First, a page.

The review below is going to be part of 2012 TBR Pile Reading Challenge!
Release date: 17th of July 2011
Published by: Harper Collins USA
Reading level: FICTION - Adult: Urban, Fantasy, Paranormal, Romance
Pages: 336 in Paperback
Three sips to mind the dead . . .
Rebekkah Barrow never forgot the attention her grandmother Maylene bestowed upon the dead of Claysville, the small town where Bek spent her adolescence. There wasn't a funeral that Maylene didn't attend, and at each one Rebekkah watched as Maylene performed the same unusual ritual: She took three sips from a silver flask and spoke the words "Sleep well, and stay where I put you."
Now Maylene is dead, and Bek must go back to the place she left a decade earlier. She soon discovers that Claysville is not just the sleepy town she remembers, and that Maylene had good reason for her odd traditions. It turns out that in Claysville the worlds of the living and the dead are dangerously connected; beneath the town lies a shadowy, lawless land ruled by the enigmatic Charles, aka Mr. D. If the dead are not properly cared for, they will come back to satiate themselves with food, drink, and stories from the land of the living. Only the Graveminder, by tradition a Barrow woman, and her Undertaker—in this case Byron Montgomery, with whom Bek shares a complicated past—can set things right once the dead begin to walk.
Although she is still grieving for Maylene, Rebekkah will soon find that she has more than a funeral to attend to in Claysville, and that what awaits her may be far worse: dark secrets, a centuries-old bargain, a romance that still haunts her, and a frightening new responsibility—to stop a monster and put the dead to rest where they belong.
It was the first Melissa Marr’s book for me. I have not read her YA books, so I did not have expectations to Graveminder either. I found the book in the book store and decided to read it. I enjoyed it. Graveminder was a spooky and fun book to read; it was well-written, the settings were good.
Regarding the plot:
The story starts with the death of Maylene, who is a caretaker of Claysville graveyard. After her death Rebekkah, the main character is moving into the house what Maylene left behind. Bek meets with a guy who she loved, with Byron, who works at his father’s funeral house. Strange things start to happen in Claysville and also with Bek who sees a dead girl. People in Claysville are dying in macabre ways and both Bek and Byron are trying to find out what is happening. Maylene’s family is also drawn into the story, where one of the family members is very envious and angry with Bek for reasons that Bek has no ideas about. Step by step Bek and Byronare getting closer to the reasons behind the deaths and clarifications who they really are – Undertaker and Graveminder.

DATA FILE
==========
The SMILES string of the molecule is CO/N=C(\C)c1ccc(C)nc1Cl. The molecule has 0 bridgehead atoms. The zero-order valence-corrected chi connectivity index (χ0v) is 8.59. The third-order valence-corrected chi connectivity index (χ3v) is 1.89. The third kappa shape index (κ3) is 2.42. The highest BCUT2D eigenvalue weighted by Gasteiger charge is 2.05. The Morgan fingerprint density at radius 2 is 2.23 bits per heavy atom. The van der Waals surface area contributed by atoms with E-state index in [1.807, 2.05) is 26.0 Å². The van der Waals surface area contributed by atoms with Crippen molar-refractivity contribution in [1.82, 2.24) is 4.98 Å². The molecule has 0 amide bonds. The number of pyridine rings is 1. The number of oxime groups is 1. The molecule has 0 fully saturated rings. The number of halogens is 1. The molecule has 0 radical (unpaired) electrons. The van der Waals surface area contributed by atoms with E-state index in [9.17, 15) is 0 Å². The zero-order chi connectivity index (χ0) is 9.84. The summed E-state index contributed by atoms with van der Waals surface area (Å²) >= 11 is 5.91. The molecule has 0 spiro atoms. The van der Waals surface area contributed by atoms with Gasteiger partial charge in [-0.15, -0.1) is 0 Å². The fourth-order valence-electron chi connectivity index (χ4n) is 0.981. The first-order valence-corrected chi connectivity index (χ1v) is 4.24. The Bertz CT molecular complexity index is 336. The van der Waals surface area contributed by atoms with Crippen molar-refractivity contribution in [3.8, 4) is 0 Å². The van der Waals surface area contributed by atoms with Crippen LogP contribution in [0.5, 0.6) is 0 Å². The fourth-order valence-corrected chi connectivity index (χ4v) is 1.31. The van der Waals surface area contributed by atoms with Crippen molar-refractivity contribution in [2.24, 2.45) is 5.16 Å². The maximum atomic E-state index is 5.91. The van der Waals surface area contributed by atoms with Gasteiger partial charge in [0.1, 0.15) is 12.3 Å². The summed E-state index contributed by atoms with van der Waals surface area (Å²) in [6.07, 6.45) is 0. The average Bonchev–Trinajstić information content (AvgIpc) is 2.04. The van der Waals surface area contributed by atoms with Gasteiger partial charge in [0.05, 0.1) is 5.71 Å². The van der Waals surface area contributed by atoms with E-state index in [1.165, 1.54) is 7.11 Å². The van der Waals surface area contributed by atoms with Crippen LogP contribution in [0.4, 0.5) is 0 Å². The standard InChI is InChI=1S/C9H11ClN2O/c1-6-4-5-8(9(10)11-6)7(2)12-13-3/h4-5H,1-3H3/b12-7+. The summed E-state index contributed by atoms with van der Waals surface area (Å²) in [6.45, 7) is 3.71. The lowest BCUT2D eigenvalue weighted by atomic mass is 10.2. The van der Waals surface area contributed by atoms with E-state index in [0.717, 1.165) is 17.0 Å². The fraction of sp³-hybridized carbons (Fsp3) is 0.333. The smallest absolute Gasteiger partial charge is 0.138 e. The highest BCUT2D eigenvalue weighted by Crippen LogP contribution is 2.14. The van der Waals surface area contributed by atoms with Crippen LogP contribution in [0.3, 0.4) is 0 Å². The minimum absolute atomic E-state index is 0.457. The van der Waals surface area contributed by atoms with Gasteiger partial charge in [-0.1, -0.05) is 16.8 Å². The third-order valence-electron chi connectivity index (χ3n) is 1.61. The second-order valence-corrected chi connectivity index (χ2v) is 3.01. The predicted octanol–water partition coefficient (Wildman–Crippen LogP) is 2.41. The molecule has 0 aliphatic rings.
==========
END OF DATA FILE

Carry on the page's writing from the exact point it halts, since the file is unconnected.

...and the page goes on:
The idea behind the story was interesting and different from what I have read before. Melissa Marr created a world which was special and filled with captivating characters and interesting turns.
Regarding the characters:
I was sometimes little bit confused with Bek who seemed indecisive and weak in some situations. Otherwise she was well written, she was smart, intuitive. She had a broken heart which needs to be protected. She had difficulties of letting go with her past and trust issues – so very complex character.
I liked Byron. He was like an anchor and light house for Bek – very supportive and patient with her.
The supportive characters were good, too and some of them were better written than the main characters.
Claysville with its history was an interesting place – no people got ill or diseases, people lived peacefully and yet, it was creepy to read about. There is something about the town which you cannot point out in the beginning of the story but as the story goes, the reader finds out about the deal with the Death.
Daisha was an interesting character – dead, but still alive. I liked her – touched by evil and yet does the good deed.
I really enjoyed Graveminder by Melissa Marr and I will definitely keep an eye on her future books, too. Graveminder had unique settings, a world which was fanciful and creepy. It was easy to read and it was real page turner.